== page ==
By J. Matthew Pinson
What the Emerging Church Does Right
The Emerging Church (EC—broader than “Emergent,” which denies evangelical orthodoxy) rightly criticizes an outdated seeker-sensitive evangelicalism for substituting entertainment for worship, marketing for evangelism, big business CEOs for shepherds, and psychotherapy for preaching. The EC critiques the Baby Boomer church for being too tied to modern culture. Yet the EC seems to have tethered itself just as closely to postmodern culture.
What the Emerging Church Does Wrong
The EC manifests one of the central problems it criticizes in Boomer Christianity: consumerism. ECs are in danger of catering to postmodern people’s consumer tastes, which have been shaped by the secular culture (e.g., many ECs resemble dark, twenty-something night clubs with college music and a smattering of candles and icons). “I’m the seeker now. Be sensitive to me!” Rather than mimic the secular culture, the healthy church of the future will resist tying the gospel to the trends of this passing evil age (1 Jo. 2:17; Gal. 1:4).
What the Emerging Church Misses
The early EC appeared to be interested in authentic Christian tradition. Now it seems dilettante-like, picking and choosing among mystical medieval rituals and spiritualities that seem cool. We need to encourage our young people to move beyond what is cool at the moment, tying themselves to the Scriptures and historic Christian teaching and practice. This will free them to tap in to the spirit of the age to come rather than wedding Christianity to the spirit of this present evil age.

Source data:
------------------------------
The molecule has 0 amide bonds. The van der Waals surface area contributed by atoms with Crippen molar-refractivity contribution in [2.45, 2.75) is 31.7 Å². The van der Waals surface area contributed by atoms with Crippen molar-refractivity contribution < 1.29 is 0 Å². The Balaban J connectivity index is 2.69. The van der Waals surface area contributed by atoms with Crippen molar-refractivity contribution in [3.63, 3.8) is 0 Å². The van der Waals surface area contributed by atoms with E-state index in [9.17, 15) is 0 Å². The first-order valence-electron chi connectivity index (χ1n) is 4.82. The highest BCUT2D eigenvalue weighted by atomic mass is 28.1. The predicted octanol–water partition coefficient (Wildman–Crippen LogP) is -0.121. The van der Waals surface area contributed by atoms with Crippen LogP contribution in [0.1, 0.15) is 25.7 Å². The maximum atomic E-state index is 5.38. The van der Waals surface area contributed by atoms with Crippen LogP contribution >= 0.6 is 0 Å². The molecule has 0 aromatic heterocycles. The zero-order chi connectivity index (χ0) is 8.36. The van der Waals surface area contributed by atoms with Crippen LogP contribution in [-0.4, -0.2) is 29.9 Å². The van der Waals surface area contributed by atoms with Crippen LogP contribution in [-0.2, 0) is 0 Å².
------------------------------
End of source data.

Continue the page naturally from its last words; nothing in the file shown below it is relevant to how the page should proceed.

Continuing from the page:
What the Emerging Church Overemphasizes
The EC overemphasizes the visual at the expense of the Word. Our Free Will Baptist forebears (like others in the Free Church and Reformed movements) avoided medieval image-drivenness in an era when only a fraction of the population could read. Rather than leave behind a five-hundred-year tradition of Word-based worship without images, we need to recapture our tradition, based on that of the New Testament and earliest Christian churches, which worshiped God without visual images. We need to reaffirm that “faith comes by hearing and hearing by the Word of God” (Rom. 10:17).
What the Emerging Church Overestimates
Lastly, the EC overestimates the difference between postmodern culture and the unbelieving cultures of the past. They need to read early Christians like Clement of Alexandria. In the early 200s, when Clement was writing, Christians lived in the midst of a multi-cultural, multi-religious, pluralistic, relativistic, highly sexualized, body-pierced, tattooed, raucous-musical, image-driven, entertainment-saturated culture. But they radically set their lives, fellowship, and worship apart from the world. Yet, this was the time when Christianity grew more than any other time in history.
Free Will Baptists and the Emerging Church
So I would say to Free Will Baptists who might be considering the EC, go back to NT, Apostolic, Reformational Christianity. Go back to the means Christ has given for the calling out, growth, and expansion of His church. These means have produced results in past cultures much like our own. And, the Spirit promises, they will continue to produce results—kingdom results that will not pass away with this present age, but will endure forever.
Reprinted by permission from ONE Magazine.